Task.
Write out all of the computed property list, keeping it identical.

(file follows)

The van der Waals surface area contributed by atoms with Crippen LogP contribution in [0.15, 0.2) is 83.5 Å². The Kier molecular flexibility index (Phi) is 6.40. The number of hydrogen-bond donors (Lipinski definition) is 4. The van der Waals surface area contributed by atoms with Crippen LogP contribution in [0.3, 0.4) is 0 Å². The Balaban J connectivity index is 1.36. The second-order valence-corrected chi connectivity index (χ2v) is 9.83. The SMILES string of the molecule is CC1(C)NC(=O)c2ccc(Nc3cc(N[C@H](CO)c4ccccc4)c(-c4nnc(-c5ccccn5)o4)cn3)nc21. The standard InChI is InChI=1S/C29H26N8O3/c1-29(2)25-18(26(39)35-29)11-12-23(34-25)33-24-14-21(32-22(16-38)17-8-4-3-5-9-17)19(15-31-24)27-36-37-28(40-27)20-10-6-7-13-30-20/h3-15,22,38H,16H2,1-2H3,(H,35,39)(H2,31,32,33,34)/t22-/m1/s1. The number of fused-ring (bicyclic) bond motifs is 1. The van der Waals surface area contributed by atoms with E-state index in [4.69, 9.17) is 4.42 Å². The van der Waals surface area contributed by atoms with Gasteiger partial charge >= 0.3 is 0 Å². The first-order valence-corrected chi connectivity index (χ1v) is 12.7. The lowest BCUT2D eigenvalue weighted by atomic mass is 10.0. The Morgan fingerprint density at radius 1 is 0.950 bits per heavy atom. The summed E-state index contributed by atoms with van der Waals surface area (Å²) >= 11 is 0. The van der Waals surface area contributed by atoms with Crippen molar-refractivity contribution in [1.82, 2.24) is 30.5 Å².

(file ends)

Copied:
The van der Waals surface area contributed by atoms with Crippen LogP contribution in [0.15, 0.2) is 83.5 Å². The Kier molecular flexibility index (Phi) is 6.40. The number of hydrogen-bond donors (Lipinski definition) is 4. The van der Waals surface area contributed by atoms with Crippen LogP contribution in [0.3, 0.4) is 0 Å². The Balaban J connectivity index is 1.36. The second-order valence-corrected chi connectivity index (χ2v) is 9.83. The SMILES string of the molecule is CC1(C)NC(=O)c2ccc(Nc3cc(N[C@H](CO)c4ccccc4)c(-c4nnc(-c5ccccn5)o4)cn3)nc21. The standard InChI is InChI=1S/C29H26N8O3/c1-29(2)25-18(26(39)35-29)11-12-23(34-25)33-24-14-21(32-22(16-38)17-8-4-3-5-9-17)19(15-31-24)27-36-37-28(40-27)20-10-6-7-13-30-20/h3-15,22,38H,16H2,1-2H3,(H,35,39)(H2,31,32,33,34)/t22-/m1/s1. The number of fused-ring (bicyclic) bond motifs is 1. The van der Waals surface area contributed by atoms with E-state index in [4.69, 9.17) is 4.42 Å². The van der Waals surface area contributed by atoms with Gasteiger partial charge >= 0.3 is 0 Å². The first-order valence-corrected chi connectivity index (χ1v) is 12.7. The lowest BCUT2D eigenvalue weighted by atomic mass is 10.0. The Morgan fingerprint density at radius 1 is 0.950 bits per heavy atom. The summed E-state index contributed by atoms with van der Waals surface area (Å²) >= 11 is 0. The van der Waals surface area contributed by atoms with Crippen molar-refractivity contribution in [1.82, 2.24) is 30.5 Å².